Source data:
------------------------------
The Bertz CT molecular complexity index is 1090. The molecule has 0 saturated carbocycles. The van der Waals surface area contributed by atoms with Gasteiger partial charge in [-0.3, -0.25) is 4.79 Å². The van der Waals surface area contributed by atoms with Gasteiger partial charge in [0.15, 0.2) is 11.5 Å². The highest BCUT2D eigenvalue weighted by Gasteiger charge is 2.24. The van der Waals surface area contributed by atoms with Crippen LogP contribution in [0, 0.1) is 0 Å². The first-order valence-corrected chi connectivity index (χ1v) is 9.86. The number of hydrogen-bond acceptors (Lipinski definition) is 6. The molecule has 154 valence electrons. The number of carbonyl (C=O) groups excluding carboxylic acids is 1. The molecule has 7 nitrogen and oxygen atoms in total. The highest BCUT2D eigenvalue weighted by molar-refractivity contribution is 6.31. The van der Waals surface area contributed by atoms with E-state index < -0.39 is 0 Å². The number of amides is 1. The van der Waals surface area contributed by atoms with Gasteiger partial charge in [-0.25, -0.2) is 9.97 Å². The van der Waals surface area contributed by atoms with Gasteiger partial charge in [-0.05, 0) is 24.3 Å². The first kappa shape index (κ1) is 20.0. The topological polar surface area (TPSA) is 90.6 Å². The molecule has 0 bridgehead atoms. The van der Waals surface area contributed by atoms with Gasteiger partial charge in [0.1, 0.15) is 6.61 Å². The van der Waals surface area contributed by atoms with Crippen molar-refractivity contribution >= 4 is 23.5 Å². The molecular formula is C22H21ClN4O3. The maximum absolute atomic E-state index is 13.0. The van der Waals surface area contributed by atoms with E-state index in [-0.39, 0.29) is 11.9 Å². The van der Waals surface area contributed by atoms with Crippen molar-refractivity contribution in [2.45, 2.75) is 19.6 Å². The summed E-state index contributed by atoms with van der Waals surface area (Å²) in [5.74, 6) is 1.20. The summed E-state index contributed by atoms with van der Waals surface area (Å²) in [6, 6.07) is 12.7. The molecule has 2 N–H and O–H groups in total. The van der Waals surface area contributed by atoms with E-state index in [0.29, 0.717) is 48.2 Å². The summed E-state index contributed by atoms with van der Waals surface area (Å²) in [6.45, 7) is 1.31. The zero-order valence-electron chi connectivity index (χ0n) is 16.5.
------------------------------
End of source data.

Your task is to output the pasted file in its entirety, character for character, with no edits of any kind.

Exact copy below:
The Bertz CT molecular complexity index is 1090. The molecule has 0 saturated carbocycles. The van der Waals surface area contributed by atoms with Gasteiger partial charge in [-0.3, -0.25) is 4.79 Å². The van der Waals surface area contributed by atoms with Gasteiger partial charge in [0.15, 0.2) is 11.5 Å². The highest BCUT2D eigenvalue weighted by Gasteiger charge is 2.24. The van der Waals surface area contributed by atoms with Crippen LogP contribution in [0, 0.1) is 0 Å². The first-order valence-corrected chi connectivity index (χ1v) is 9.86. The number of hydrogen-bond acceptors (Lipinski definition) is 6. The molecule has 154 valence electrons. The number of carbonyl (C=O) groups excluding carboxylic acids is 1. The molecule has 7 nitrogen and oxygen atoms in total. The highest BCUT2D eigenvalue weighted by molar-refractivity contribution is 6.31. The van der Waals surface area contributed by atoms with E-state index < -0.39 is 0 Å². The number of amides is 1. The van der Waals surface area contributed by atoms with Gasteiger partial charge in [-0.25, -0.2) is 9.97 Å². The van der Waals surface area contributed by atoms with Gasteiger partial charge in [-0.05, 0) is 24.3 Å². The first kappa shape index (κ1) is 20.0. The topological polar surface area (TPSA) is 90.6 Å². The molecule has 0 bridgehead atoms. The van der Waals surface area contributed by atoms with Gasteiger partial charge in [0.1, 0.15) is 6.61 Å². The van der Waals surface area contributed by atoms with Crippen molar-refractivity contribution >= 4 is 23.5 Å². The molecular formula is C22H21ClN4O3. The maximum absolute atomic E-state index is 13.0. The van der Waals surface area contributed by atoms with E-state index in [-0.39, 0.29) is 11.9 Å². The van der Waals surface area contributed by atoms with Crippen molar-refractivity contribution in [2.45, 2.75) is 19.6 Å². The summed E-state index contributed by atoms with van der Waals surface area (Å²) in [5.74, 6) is 1.20. The summed E-state index contributed by atoms with van der Waals surface area (Å²) in [6, 6.07) is 12.7. The molecule has 2 N–H and O–H groups in total. The van der Waals surface area contributed by atoms with E-state index in [0.29, 0.717) is 48.2 Å². The summed E-state index contributed by atoms with van der Waals surface area (Å²) in [6.45, 7) is 1.31. The zero-order valence-electron chi connectivity index (χ0n) is 16.5.